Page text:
4. Another method for identifying T. foetus is Fluorescence in situ hybridization (FISH).

NOTE: It is important to note that testing is most accurate in cats who have been off antibiotics for at least two weeks, as antibiotics can reduce T. foetus levels and lead to false negative results.

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A cat sneezing is not just as simple as getting a cold. Getting a cold does not seem to be that serious in humans. But for cats, it is the same as an upper respiratory infection, even fatal in kittens, and one needs to be extra careful. The common viruses in upper respiratory infections of cats are feline herpesvirus and feline calicivirus.

Feline Herpesvirus-1

Feline herpesvirus-1 (FHV) infection, also named viral rhinotracheitis. It is a common pathogen causing upper respiratory infections in cats. This virus is extremely wide-spread in the cat population with some studies indicate up to 80% of cats have been of cats have been exposed to the FHV.

The virus sheds through oral and nasal discharge. It causes symptoms in cats’ upper respiratory tracts and eyes. The symptoms include sneezing, nasal discharge, and conjunctival hyperemia serous discharge. Cats of all ages can be infected, but kittens are more likely to get infected. Mortality may reach up to 30% for young cats and those with weakened immune systems.

After the infection of FHV, the virus will replicate and proliferate in the conjunctiva and upper respiratory tract epithelium. The virus hides in neuronal cells and leads to lifelong chronic latent infection. When the immu-nity is weak, repeat onsets of the disease will happen.

Feline Calicivirus

The feline calicivirus (FCV) is a highly contagious pathogen commonly existing in cats around the world. The virus is transmitted through oral, nasal, and conjunc-tival contact. Viral shedding might persist for more than 30 days (or a few for many years) after recovery. The larger the cat population, the easier it is to spread (such as in shelters).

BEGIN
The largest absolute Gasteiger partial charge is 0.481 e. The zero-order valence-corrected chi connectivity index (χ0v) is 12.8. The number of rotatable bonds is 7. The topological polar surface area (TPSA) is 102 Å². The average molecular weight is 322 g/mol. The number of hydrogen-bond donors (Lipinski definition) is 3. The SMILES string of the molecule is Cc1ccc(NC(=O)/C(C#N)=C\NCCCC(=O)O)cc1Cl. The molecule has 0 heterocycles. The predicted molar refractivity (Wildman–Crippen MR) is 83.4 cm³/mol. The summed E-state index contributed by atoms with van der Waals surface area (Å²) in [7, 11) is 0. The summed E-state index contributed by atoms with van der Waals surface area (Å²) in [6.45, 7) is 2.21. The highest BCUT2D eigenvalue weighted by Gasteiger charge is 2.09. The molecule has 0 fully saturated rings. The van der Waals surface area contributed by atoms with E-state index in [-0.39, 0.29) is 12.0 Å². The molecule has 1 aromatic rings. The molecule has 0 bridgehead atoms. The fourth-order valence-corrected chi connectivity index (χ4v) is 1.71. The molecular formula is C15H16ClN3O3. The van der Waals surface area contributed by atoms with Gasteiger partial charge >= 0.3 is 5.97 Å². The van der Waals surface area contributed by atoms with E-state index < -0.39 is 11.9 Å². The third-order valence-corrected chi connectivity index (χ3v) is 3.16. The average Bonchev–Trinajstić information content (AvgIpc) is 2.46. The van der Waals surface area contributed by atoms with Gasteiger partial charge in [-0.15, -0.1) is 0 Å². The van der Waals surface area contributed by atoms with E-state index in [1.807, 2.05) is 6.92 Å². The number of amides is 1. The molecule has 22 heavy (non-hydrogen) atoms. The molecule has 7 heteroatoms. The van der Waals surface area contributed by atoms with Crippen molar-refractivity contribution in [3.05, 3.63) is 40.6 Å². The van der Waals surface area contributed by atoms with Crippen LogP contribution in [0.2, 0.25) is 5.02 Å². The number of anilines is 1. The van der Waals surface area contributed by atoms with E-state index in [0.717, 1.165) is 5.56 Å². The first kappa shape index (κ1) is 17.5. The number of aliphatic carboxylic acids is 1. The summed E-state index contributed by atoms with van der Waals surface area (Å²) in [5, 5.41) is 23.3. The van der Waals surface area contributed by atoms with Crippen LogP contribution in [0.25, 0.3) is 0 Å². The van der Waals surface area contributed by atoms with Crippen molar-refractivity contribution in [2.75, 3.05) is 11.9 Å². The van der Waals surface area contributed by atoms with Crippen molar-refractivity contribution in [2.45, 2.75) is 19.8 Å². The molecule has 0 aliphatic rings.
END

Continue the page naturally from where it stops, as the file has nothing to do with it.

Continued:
Symptoms include acute oral and upper respiratory diseases, nasal discharge, chronic stomatitis, etc. Stomati-tis and stuffy noses might cause severe outcomes for cats, especially the young ones, since it may affect their appetites. FCV is a highly mutated virus, and cats might be infected repeatedly with different virus strains.


A presumptive diagnosis is based primarily on a cat's medical history and clinical signs combined with the findings on physical examination, particularly if the cat has evidence of a corneal infection for FHV or ulcers for FCV Diagnosis may be confirmed by collecting samples of cells and discharges from the mouth, nose, or eyes and submitting these samples to a laboratory for specialized testing such as identification by a PCR or reverse-transcrption PCR for FHV or FCV,respectively.

The PCR test or reverse transcrpition PCR test is one of the most sensitive tests and most reliable for detecting the presence of infectious agents. It detects the genomic material of the pathogen and determines its presence in the host. It is often more sensitive and specific than other available tests. Tradictionally, collected samples need to be shipped to a reference lab for PCR test, which usually takes 2-3 days to get the reports. long-distance logistic not only affects the speed but also increases the cost. To move beyond this bottleneck, Bioguard now offer the innovative solutions: Qmini Real-time PCR series for the in-clinic real-time PCR testing. In just under 10 minutes, nucleic acid samples are purified and ready for use.In addition, the system includes a pre-made lyophilized powder PCR reaction mixer and pre-calibrated PCR protocol, resulting in PCR outcomes in 90 minutes.

To learn more about Qmini PCR, click here
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The Bioguard is a company focusing on animal disease diagnostic services and products.
Our animal health diagnostic center is the first and only ISO/ IEC 17025 accredited animal disease testing laboratory in Taiwan and China.